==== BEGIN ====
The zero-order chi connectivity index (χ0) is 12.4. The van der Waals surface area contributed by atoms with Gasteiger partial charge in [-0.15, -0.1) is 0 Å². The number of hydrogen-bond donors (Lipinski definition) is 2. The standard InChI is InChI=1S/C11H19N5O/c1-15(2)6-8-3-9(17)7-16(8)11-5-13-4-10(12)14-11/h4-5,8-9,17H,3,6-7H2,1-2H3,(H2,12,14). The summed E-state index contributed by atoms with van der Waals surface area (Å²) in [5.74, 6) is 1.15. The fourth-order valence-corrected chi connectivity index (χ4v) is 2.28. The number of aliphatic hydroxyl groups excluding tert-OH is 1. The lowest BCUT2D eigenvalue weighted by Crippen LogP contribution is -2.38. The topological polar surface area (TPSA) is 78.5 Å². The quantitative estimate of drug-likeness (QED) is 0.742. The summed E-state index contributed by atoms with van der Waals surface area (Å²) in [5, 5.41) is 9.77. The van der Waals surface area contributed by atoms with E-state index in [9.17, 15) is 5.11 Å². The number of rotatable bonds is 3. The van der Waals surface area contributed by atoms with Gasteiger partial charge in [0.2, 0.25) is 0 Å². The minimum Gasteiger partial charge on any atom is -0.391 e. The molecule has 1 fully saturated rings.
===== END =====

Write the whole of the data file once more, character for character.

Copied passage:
The zero-order chi connectivity index (χ0) is 12.4. The van der Waals surface area contributed by atoms with Gasteiger partial charge in [-0.15, -0.1) is 0 Å². The number of hydrogen-bond donors (Lipinski definition) is 2. The standard InChI is InChI=1S/C11H19N5O/c1-15(2)6-8-3-9(17)7-16(8)11-5-13-4-10(12)14-11/h4-5,8-9,17H,3,6-7H2,1-2H3,(H2,12,14). The summed E-state index contributed by atoms with van der Waals surface area (Å²) in [5.74, 6) is 1.15. The fourth-order valence-corrected chi connectivity index (χ4v) is 2.28. The number of aliphatic hydroxyl groups excluding tert-OH is 1. The lowest BCUT2D eigenvalue weighted by Crippen LogP contribution is -2.38. The topological polar surface area (TPSA) is 78.5 Å². The quantitative estimate of drug-likeness (QED) is 0.742. The summed E-state index contributed by atoms with van der Waals surface area (Å²) in [5, 5.41) is 9.77. The van der Waals surface area contributed by atoms with E-state index in [9.17, 15) is 5.11 Å². The number of rotatable bonds is 3. The van der Waals surface area contributed by atoms with Gasteiger partial charge in [0.2, 0.25) is 0 Å². The minimum Gasteiger partial charge on any atom is -0.391 e. The molecule has 1 fully saturated rings.